So many people have lost their sense of wholeness and connection to our deeper nature. The result, they serve their ego.
The ego is a function to differentiate what is self and what is other. We need to know what’s our body and what’s not so we can walk and cut vegetables, for example.
Yet when we put what see’s itself as separate in charge, trouble begins.
The ego likes to have confidence in its faulty position, so it creates stories in the mind about the world. This can help it adapt and make choices. But all too often, those stories are based on distorted assumptions. Imagined ideas and brief experiences it rated important come to dominate the rest of our life. For example, we may see a bearded man as “like daddy” or as suspicious when that feature has nothing to do with either.
Our daily “rating” is full of such assumptions, leading us into regular conflict with the flow of life. Suffering results.
Worse, we also associate many of those stories with our sense of self. We thus defend them, despite other evidence.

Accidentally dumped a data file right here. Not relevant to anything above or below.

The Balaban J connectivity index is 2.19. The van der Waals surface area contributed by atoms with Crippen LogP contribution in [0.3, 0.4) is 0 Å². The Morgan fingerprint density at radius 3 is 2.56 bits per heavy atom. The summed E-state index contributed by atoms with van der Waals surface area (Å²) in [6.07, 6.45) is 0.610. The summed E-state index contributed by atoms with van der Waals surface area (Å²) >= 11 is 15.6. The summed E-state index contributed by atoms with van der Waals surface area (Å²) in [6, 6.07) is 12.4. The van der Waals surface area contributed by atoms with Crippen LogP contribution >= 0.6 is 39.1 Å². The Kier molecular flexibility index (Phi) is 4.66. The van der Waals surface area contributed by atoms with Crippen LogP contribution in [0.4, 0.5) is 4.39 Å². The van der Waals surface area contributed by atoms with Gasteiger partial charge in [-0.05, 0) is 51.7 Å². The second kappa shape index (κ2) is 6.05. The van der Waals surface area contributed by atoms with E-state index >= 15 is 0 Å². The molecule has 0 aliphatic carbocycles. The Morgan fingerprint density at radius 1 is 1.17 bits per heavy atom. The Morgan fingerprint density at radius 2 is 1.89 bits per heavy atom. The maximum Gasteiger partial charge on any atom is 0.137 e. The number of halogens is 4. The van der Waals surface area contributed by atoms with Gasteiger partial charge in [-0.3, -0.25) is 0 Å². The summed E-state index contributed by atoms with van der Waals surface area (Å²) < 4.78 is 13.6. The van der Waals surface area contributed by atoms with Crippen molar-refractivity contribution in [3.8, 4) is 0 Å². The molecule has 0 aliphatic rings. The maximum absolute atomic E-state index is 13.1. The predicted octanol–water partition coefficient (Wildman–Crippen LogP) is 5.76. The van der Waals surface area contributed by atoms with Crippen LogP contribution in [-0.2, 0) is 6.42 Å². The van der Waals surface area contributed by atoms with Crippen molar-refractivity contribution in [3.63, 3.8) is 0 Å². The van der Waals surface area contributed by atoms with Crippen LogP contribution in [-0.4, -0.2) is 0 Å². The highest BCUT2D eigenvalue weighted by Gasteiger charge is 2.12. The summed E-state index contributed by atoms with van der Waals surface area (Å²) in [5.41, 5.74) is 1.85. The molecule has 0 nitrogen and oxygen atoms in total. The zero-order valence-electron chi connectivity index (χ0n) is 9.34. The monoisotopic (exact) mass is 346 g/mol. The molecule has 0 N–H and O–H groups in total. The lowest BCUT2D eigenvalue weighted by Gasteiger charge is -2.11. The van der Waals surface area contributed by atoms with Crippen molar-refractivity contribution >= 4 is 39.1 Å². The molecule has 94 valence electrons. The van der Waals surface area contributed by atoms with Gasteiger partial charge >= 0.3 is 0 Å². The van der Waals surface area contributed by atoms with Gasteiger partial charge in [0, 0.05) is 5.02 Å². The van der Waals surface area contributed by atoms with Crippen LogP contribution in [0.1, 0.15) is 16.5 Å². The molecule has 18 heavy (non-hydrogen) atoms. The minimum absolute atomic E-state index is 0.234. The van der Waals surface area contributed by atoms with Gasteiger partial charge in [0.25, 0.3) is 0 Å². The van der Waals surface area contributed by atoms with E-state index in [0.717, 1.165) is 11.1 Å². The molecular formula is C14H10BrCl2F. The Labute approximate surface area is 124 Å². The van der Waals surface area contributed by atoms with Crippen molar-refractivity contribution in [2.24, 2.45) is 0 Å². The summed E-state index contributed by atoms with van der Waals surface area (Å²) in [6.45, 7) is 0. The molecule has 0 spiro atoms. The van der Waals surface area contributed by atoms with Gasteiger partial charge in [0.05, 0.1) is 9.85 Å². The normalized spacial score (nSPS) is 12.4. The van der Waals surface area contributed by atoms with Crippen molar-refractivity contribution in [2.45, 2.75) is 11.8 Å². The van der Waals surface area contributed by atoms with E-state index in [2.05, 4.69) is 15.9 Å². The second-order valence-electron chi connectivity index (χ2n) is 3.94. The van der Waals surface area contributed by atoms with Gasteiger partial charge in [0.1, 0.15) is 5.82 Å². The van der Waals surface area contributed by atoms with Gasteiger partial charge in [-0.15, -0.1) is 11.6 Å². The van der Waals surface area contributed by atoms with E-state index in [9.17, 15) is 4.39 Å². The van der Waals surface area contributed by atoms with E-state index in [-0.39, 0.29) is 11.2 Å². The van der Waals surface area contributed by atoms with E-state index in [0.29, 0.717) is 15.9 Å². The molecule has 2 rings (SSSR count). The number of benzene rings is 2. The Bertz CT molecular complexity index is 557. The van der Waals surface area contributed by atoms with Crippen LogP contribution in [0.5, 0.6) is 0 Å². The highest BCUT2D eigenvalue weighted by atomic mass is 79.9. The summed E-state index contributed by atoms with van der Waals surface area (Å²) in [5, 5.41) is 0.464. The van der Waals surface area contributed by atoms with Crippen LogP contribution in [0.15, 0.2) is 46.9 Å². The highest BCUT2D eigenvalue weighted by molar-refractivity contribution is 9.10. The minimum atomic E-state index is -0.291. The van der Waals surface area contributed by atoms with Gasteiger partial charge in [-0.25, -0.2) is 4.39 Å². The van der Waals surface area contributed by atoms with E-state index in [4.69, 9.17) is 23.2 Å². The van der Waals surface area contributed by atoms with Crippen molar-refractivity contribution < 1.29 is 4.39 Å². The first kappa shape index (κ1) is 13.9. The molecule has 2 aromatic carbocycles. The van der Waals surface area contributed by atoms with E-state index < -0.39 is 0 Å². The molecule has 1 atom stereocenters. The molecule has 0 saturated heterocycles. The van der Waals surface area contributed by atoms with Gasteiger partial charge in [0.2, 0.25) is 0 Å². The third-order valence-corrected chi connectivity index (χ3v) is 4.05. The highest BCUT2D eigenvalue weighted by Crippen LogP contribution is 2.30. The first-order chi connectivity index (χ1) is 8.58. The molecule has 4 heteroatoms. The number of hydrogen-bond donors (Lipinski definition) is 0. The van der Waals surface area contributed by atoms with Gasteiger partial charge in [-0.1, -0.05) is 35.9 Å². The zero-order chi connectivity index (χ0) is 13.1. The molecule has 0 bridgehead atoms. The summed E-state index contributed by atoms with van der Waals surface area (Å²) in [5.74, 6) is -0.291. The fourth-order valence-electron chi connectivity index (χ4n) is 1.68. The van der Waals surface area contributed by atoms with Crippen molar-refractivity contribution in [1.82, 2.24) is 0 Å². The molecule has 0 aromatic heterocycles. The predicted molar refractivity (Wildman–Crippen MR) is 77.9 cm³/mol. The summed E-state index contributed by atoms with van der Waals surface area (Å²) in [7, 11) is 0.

Ego is habit-driven, so if something is said or heard often enough, we can take it as true, whatever the evidence. Like being called stupid or brilliant by a parent many times. Or believing the world is out to get you or is here to serve you. This is why it’s important to choose your friends and sources wisely.
Notice the stories your mind tells over and over and that you tell others. Are these really true? How does that belief affect you? Byron Katie, for example, explores this in her The Work process.
Notice how we communicate. When we’re chatting with someone, are we looking for a chance to tell our story? When they’re talking, are we thinking about what we’re going to say? Are we assuming what they’re going to say, jumping ahead? Are we actually listening and present for them? Or are we lost in our own stories? Are we only serving ourselves and our narrative?
Frankly, there are better things to serve. The ego is a useful function, but it makes a poor master.
What about serving your family or community? Or your spiritual source? Or life itself? Or the Divine?
And by serving, I don’t mean subservient. I mean serving from sufficiency, recognizing our gifts and shadows, and offering all to our greater nature.
The Yogas of India encourage a surrender to our deeper being or higher Self. This allows the deeper flows of life to be in charge, rather than an identified me.
We may serve knowledge, or love, or serve others through action.
By serving more than ourselves, the resistance to what is arising falls away more easily and we move into harmony with life.
You may be doing well here. But be alert to the ego, thinking it’s above all this. That’s a story too.
Consider what you serve and what that serves.